Wednesday, September 6, 2017
Governor Roy Cooper as well as medical and law enforcement professionals share their thoughts on the deadliest drug crisis in American history - one taking a major toll in North Carolina - the opioid epidemic.
North Carolina ranks among the nation's top ten in opioid related deaths, with heroin and opioid overdoses now the largest cause of accidental death in the state. The death toll is rising and the problem doesn’t discriminate based on socioeconomic status.
It's both a health and a crime problem, and both health care and law enforcement entities have modified their approaches to the opioid crisis. Doctors are changing the way they prescribe opioids and treat addiction, and some police departments are tweaking their "law and order" approach to help addicts seek treatment.
The President’s Commission on Combating Drug Addiction and the Opioid Crisis, which North Carolina Governor Roy Cooper is a member of, recently released initial recommendations with a final report expected this fall. One of the commission's recommendation is to declare a national emergency, which would make federal funds available for states dealing with the crisis. President Trump has not formally declared a national emergency, but is considering it.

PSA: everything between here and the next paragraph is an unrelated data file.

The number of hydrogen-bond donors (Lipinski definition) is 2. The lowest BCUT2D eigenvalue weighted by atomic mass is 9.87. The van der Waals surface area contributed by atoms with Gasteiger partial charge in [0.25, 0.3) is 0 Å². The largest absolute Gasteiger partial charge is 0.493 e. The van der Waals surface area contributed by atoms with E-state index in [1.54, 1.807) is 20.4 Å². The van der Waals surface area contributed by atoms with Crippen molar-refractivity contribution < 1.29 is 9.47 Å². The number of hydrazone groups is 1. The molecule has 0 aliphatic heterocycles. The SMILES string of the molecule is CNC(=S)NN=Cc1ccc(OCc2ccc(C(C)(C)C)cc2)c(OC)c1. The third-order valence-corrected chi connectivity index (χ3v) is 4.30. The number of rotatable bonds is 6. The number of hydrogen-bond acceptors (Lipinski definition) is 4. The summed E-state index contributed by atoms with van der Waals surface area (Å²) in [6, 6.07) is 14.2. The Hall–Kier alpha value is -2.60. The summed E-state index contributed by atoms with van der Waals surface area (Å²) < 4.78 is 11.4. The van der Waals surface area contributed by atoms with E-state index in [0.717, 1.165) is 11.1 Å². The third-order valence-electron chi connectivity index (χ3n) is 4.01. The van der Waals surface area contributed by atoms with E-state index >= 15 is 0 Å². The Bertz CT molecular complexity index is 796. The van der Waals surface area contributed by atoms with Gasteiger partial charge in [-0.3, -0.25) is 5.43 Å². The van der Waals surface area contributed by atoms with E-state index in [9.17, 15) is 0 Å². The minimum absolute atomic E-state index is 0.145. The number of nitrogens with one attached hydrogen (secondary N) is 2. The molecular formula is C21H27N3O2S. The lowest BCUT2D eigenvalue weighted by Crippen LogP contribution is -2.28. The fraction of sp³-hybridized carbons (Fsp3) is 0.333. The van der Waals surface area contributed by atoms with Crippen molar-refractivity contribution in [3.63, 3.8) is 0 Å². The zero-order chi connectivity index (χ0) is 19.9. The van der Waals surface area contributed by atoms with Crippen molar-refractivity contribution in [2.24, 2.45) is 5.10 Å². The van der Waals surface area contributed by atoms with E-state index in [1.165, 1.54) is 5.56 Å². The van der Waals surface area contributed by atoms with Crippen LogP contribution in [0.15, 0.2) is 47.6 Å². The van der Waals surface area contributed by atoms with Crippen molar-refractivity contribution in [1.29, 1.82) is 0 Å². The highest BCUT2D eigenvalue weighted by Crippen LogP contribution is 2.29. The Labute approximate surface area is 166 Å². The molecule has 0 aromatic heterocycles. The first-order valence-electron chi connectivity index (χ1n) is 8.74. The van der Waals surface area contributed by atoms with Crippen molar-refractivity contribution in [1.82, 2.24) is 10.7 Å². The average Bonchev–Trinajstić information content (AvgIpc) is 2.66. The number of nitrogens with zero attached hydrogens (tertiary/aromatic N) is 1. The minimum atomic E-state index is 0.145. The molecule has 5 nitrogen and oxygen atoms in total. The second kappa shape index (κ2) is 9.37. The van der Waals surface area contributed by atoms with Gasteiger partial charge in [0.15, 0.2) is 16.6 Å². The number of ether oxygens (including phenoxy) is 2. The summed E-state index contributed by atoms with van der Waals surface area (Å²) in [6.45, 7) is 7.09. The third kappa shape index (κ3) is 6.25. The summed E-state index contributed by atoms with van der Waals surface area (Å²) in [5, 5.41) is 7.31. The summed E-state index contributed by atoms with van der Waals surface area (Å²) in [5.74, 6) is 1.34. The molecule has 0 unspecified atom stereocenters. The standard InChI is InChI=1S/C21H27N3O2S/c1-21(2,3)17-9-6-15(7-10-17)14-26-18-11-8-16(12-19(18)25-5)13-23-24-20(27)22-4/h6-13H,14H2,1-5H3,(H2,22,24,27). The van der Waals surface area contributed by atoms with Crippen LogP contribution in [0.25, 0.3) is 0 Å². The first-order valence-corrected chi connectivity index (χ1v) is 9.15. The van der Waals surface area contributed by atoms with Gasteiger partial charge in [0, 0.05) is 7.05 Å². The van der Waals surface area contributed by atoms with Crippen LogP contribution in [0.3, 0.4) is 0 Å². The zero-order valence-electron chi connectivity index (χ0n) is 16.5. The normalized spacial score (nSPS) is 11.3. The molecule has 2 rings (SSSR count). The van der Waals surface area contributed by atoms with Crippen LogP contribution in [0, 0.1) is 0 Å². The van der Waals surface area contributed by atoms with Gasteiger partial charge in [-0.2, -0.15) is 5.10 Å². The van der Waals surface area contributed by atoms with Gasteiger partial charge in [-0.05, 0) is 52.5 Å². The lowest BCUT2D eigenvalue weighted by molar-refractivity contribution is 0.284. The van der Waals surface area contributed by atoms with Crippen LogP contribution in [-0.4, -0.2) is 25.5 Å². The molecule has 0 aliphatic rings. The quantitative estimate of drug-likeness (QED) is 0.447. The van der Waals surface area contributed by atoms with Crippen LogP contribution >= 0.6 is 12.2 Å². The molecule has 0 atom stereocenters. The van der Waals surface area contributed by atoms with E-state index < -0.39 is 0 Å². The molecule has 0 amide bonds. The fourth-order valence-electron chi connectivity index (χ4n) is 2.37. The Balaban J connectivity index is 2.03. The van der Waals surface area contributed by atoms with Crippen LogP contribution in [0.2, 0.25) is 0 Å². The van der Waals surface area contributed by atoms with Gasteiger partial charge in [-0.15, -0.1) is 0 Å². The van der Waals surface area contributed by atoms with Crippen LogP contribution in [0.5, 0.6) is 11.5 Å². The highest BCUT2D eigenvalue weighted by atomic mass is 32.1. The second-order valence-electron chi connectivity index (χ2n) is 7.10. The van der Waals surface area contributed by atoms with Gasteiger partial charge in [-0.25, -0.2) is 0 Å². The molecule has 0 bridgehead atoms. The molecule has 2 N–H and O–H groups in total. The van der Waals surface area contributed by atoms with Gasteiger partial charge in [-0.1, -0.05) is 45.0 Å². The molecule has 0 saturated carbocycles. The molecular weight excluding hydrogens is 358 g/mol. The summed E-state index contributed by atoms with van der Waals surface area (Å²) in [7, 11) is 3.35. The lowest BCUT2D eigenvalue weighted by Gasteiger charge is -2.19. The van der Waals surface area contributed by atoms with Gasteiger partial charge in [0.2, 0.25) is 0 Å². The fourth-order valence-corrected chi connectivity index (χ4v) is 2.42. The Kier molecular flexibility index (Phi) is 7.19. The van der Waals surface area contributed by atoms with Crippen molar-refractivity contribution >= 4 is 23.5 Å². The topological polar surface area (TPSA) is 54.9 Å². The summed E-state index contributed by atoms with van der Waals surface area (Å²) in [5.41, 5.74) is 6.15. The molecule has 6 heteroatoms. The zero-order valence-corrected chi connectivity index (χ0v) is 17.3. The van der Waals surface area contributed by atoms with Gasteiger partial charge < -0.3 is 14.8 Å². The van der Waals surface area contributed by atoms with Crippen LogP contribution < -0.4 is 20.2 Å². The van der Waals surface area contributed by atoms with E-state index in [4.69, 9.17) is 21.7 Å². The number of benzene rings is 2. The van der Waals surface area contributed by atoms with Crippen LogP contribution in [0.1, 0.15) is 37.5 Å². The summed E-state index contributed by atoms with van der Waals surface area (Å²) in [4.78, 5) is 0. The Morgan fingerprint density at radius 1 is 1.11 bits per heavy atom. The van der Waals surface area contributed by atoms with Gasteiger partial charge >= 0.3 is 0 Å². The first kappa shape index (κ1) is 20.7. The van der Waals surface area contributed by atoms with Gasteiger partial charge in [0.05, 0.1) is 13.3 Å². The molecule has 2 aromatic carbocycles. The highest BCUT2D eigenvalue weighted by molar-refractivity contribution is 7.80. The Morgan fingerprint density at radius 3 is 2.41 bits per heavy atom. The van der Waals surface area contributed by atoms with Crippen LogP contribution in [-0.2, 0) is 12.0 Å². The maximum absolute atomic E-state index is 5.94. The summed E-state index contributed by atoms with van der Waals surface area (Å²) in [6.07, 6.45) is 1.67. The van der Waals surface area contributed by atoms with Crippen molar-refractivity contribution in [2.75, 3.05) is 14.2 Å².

Mike Collins talks with Governor Cooper and health care and law enforcement representatives about the opioid epidemic in North Carolina.
Governor Roy Cooper - Governor of North Carolina, member of the President’s Commission on Combating Drug Addiction and the Opioid Crisis
Dr. Stephen Wyatt - medical director of addiction medicine at Carolinas HealthCare System
Detective Paul Foushee - Charlotte-Mecklenburg Police Department
Thomas Bashore - Chief of Police, Nashville NC Police Department. Their HOPE initiative, a joint effort between Nashville's town manager and the police chief aims to help addicts beat opioid addiction.